​Xiaomi Mi Band 7 Pro brings GPS and bigger display

This is the Mi Band we wanted to see
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Xiaomi has officially launched its Mi Band Pro 7 in China, and its new wearable rings in big improvements over the standard Smart Band 7.

Xiaomi teased its new band last week, but it’s only been released in China so far – and there’s no indication of a wider release so far. The company has only just formally announced the global edition of its Smart Band 7. But the Mi Band 7 Pro seems like a much more modern device, and better suited to the needs of wearables users in 2022.

First up, m the Xiaomi Mi Band 7 Pro offers a dramatic change in form from the standard Mi Band 7, and is more of a smartwatch/fitness tracker hybrid.

The face is much squarer – and resembles the Huawei Band 7 or Watch Fit 2 more than the standard Mi Band.

You get an AMOLED 1.64-inch display, that punches out with 326ppi at a 280 x 456px resolution. That’s compared to 192 x 490px on the regular Xiaomi Smart Band 7.

Just like the Smart Band 7, the display has an always-on mode, and there are 180 watch faces with low power variations.

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As expected, you now yet built-in GPS, making it more of a natural workout partner.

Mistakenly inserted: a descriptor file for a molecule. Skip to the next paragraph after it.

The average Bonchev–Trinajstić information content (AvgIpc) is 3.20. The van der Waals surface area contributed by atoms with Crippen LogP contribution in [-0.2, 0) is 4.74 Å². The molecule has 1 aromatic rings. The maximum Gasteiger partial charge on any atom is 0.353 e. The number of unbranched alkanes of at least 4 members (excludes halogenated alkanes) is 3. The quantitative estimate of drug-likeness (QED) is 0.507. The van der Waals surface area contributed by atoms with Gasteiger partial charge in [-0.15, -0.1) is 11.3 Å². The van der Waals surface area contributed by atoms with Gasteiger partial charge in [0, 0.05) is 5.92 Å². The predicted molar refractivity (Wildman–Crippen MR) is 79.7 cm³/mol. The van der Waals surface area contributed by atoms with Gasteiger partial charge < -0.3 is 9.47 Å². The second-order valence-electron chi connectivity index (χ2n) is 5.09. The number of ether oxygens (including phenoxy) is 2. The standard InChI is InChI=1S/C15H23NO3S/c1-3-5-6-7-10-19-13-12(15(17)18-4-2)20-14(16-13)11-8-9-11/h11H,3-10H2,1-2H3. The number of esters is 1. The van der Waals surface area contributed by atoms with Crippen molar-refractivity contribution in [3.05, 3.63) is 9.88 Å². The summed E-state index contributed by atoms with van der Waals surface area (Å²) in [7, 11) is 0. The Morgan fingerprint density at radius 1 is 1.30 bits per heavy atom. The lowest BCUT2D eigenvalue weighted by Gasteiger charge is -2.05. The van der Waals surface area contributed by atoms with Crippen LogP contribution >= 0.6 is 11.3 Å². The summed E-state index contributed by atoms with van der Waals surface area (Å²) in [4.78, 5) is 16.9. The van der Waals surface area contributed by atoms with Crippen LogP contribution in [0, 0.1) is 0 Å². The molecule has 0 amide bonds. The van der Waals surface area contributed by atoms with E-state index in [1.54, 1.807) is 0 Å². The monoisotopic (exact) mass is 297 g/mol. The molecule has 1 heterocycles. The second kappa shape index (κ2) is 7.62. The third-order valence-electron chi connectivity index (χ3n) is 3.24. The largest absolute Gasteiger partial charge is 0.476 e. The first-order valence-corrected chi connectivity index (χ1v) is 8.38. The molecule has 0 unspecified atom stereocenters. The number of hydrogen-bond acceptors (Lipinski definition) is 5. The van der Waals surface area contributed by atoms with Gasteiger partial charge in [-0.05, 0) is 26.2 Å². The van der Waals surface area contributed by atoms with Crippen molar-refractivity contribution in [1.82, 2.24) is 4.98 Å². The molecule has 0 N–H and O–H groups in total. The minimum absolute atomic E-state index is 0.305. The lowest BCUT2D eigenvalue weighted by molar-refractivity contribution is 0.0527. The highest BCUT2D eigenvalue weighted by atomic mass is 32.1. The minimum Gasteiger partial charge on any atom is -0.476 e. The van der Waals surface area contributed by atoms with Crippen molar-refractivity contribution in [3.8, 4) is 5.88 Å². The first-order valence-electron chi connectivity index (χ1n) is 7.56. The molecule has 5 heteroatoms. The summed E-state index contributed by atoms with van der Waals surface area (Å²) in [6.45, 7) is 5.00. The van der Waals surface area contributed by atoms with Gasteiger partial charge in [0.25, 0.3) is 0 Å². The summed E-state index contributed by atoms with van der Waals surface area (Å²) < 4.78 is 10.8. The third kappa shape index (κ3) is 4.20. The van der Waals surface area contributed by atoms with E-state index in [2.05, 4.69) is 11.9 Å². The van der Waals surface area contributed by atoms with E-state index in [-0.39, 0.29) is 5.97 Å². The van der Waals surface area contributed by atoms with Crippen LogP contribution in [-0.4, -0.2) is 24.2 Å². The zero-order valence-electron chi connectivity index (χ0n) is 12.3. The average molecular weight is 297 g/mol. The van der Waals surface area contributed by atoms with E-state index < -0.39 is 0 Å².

That’s abetted by 117 exercise modes, including 10 running workout. And there’s swim-tracking and 5ATM water resistance.

All of the standard Mi Band health tracking stuff is on board, so there’s a heart rate monitor, SpO2 sensor, with detailed sleep tracking modes and VO2 Max estimates.

There’s a larger 235mAh battery, but that’s only expected to offer 12 days of regular usage or 6 days of heavy usage

It will cost around CNY 400 ($60/€57) – which makes it just a tad more expensive than the standard Mi Band 7.

Given the success of devices such as the Huawei Band and Watch Fit 2 in Western markets, we have little doubt that Xiaomi’s Pro level band will appear outside China before too long.


James Stables

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James is the co-founder of Wareable, and he has been a technology journalist for 15 years.

He started his career at Future Publishing, James became the features editor of T3 Magazine and T3.com and was a regular contributor to TechRadar – before leaving Future Publishing to found Wareable in 2014.

James has been at the helm of Wareable since 2014 and has become one of the leading experts in wearable technologies globally. He has reviewed, tested, and covered pretty much every wearable on the market, and is passionate about the evolving industry, and wearables helping people achieve healthier and happier lives.


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